Siberiak

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Siberiak: My Cold War Adventure on the River Ob

120 pages

B&W illustrations

Print Distributor: Small Press United

Cover Design: Josue Menjivar & Fresh Brewed Illustration

Publisher: Raincloud Press

ISBN 978-1-941203-04-0

Published November 1st, 2014

Trade Paperback

Purchase Online or order from your favorite bookstore.

From the back of the book:

It’s 1988, two years before the end of the Cold War; the US and the USSR hold the world at nuclear ransom. Meanwhile, on the ground, grassroots organizing is bring American and Soviet youth together on missions of peace. What can a group of teenagers, on a raft on Siberia’s Ob River, hope to accomplish? Told in bold black and white images, Jenny Jaeckel’s graphic memoir Siberiak is a sensitive, humorous coming-of-age story suitable for ages 16 and up.

Jenny Jaeckel’s graphic memoir Siberiak With sensitivity and humor, Siberiak tells the tale of one young person’s journey of discovery—a coming of age during one unique historical moment.

 

Publisher’s Weekly Review:

In a graphic novel originally self-published by the author in 2011, Jaeckel recalls her participation in a remarkable cultural exchange at the height of U.S.–Soviet tensions in the 1980s. Along with 24 other American high-school students, Jaeckel joined a group of Soviet teenagers to cycle, row, and raft down Siberia’s river Ob in a trip meant to further peace. In simple, pared-down b&w cartoons, Jaeckel creates a cast of human-animal hybrids, giving the Americans long, floppy ears and the Russians neat, cropped ears and sharper snouts; throughout, she records discoveries about the ways her Russian counterparts are either unexpectedly similar to Americans (they love the Beatles) or unlike them (boys and girls display easy, unself-conscious physical affection toward members of their own sexes). Jaeckel documents a kaleidoscope of impressions and perceptions, including her own small contributions toward international relations, as when she’s confronted by four grim-faced grandmothers, greets them in tentative Russian, and is rewarded with broad grins. With an emphasis on dialogue and interior reflection, it’s an honest, closely observed account that readers–especially those with an interest in Russia–will find fascinating.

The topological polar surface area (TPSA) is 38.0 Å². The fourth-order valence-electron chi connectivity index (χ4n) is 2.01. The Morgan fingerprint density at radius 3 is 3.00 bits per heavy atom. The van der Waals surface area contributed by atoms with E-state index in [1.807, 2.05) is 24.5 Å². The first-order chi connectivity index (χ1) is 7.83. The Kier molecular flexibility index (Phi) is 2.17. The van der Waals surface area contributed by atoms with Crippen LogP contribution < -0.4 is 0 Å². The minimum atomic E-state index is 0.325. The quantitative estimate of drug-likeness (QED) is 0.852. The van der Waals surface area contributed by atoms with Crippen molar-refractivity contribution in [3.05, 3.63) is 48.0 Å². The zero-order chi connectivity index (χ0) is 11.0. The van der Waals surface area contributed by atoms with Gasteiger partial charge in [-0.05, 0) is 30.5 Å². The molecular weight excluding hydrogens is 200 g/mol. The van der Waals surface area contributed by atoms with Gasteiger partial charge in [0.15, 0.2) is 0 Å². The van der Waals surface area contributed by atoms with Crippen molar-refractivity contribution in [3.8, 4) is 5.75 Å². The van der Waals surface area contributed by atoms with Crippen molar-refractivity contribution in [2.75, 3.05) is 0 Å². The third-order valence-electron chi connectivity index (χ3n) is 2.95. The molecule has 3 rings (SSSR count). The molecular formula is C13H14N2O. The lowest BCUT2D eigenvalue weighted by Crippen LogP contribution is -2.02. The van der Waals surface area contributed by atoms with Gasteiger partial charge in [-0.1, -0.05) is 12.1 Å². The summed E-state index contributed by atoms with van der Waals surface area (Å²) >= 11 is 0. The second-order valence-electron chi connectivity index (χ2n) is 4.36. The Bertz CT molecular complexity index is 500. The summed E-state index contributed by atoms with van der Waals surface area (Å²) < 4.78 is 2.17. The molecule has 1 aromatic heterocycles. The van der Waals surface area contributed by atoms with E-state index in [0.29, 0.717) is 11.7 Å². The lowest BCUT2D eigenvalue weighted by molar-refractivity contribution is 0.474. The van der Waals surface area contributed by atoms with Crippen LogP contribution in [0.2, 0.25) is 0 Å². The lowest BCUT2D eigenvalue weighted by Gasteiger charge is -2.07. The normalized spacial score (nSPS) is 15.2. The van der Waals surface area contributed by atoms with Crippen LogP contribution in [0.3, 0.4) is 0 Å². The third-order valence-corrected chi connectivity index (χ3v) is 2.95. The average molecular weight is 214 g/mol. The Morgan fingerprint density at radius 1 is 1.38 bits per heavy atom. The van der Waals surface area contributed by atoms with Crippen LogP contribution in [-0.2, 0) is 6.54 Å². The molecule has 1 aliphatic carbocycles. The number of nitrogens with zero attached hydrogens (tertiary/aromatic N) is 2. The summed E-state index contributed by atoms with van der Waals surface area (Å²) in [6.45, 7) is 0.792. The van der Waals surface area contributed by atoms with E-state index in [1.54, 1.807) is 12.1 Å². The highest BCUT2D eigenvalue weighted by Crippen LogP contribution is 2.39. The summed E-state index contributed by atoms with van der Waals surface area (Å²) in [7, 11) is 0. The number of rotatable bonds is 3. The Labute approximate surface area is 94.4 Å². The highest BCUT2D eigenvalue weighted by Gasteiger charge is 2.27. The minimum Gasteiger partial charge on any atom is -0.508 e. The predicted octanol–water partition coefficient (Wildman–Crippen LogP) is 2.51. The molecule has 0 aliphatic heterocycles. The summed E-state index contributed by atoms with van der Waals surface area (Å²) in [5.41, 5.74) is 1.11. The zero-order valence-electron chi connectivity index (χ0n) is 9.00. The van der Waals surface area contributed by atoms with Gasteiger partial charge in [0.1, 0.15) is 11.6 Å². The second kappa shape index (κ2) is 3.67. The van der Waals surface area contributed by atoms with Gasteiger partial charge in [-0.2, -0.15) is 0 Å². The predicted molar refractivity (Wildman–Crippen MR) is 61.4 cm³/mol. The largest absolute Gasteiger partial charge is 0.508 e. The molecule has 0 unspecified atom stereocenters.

The Bulletin for the Center of Children’s Books (BCCB) Review (Recommended Grade Level: 10-12)

This graphic novel–format memoir explores a young woman’s peacekeeping and goodwill group trip along Siberia’s Ob River in 1988. While thrilled to have been chosen, Jenny quickly learns that she isn’t prepared for such a massive adventure. After several days of trekking, traveling, and endless introductions, though, the shy girl gathers a few close pals and breaks out of her shell enough to absorb her incredibly beautiful (and lucky) trip. Text-heavy panels share space with scenes wherein the protagonists are portrayed as simply drawn animals with expressive features; while the use of contrasting white space and dark shading is effective in reinforcing the narrator’s frequently shifting perspective, there is a lot to absorb in many panels given the small text and overall visual darkness. Even so, the openness of the Russian people Jenny’s group encountered is instantly clear in the depiction of the residents’ faces, and it is obvious that their easy generosity and acceptance were standout memories for Jaeckel. While her adult perspective occasionally peeks through, particularly in the slightly weary acknowledgment that her group didn’t do as much as they believed to alter the course of the Cold War and American/Russian relations, a raw feeling of authentic isolation pervades the novel as Jaeckel frequently indicates the ways in which her social awkwardness limited her own experiences. Teens might not know much about the Soviet/American relations at the time, but there is enough context woven seamlessly into the early sections that they’ll be up to speed and better able to absorb what an unusual trip this was. -AS

Author Cindy Sheehan’s Review:

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